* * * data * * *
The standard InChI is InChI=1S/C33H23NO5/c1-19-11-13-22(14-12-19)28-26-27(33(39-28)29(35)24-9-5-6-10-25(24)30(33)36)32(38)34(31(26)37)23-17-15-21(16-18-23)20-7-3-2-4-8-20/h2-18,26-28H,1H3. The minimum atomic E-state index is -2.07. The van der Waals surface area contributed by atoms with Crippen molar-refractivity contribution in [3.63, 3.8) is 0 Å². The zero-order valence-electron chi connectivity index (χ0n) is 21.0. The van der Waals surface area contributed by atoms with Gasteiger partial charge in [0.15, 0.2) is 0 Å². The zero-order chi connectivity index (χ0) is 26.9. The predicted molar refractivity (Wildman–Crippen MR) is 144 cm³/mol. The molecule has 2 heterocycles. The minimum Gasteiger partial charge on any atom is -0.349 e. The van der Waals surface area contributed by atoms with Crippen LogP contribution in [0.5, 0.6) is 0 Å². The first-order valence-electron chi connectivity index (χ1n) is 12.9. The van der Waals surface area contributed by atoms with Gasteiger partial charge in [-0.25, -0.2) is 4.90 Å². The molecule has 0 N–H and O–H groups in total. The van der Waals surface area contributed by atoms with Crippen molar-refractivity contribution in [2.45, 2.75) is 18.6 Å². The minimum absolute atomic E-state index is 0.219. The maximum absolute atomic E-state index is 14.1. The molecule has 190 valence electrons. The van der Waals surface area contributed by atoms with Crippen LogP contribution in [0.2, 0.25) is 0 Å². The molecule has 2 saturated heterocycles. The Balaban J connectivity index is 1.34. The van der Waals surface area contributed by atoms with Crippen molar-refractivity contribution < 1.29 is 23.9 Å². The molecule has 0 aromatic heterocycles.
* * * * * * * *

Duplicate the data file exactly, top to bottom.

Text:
The standard InChI is InChI=1S/C33H23NO5/c1-19-11-13-22(14-12-19)28-26-27(33(39-28)29(35)24-9-5-6-10-25(24)30(33)36)32(38)34(31(26)37)23-17-15-21(16-18-23)20-7-3-2-4-8-20/h2-18,26-28H,1H3. The minimum atomic E-state index is -2.07. The van der Waals surface area contributed by atoms with Crippen molar-refractivity contribution in [3.63, 3.8) is 0 Å². The zero-order valence-electron chi connectivity index (χ0n) is 21.0. The van der Waals surface area contributed by atoms with Gasteiger partial charge in [0.15, 0.2) is 0 Å². The zero-order chi connectivity index (χ0) is 26.9. The predicted molar refractivity (Wildman–Crippen MR) is 144 cm³/mol. The molecule has 2 heterocycles. The minimum Gasteiger partial charge on any atom is -0.349 e. The van der Waals surface area contributed by atoms with Crippen LogP contribution in [0.5, 0.6) is 0 Å². The first-order valence-electron chi connectivity index (χ1n) is 12.9. The van der Waals surface area contributed by atoms with Gasteiger partial charge in [-0.25, -0.2) is 4.90 Å². The molecule has 0 N–H and O–H groups in total. The van der Waals surface area contributed by atoms with Crippen molar-refractivity contribution in [2.45, 2.75) is 18.6 Å². The minimum absolute atomic E-state index is 0.219. The maximum absolute atomic E-state index is 14.1. The molecule has 190 valence electrons. The van der Waals surface area contributed by atoms with Crippen LogP contribution in [0.2, 0.25) is 0 Å². The molecule has 2 saturated heterocycles. The Balaban J connectivity index is 1.34. The van der Waals surface area contributed by atoms with Crippen molar-refractivity contribution < 1.29 is 23.9 Å². The molecule has 0 aromatic heterocycles.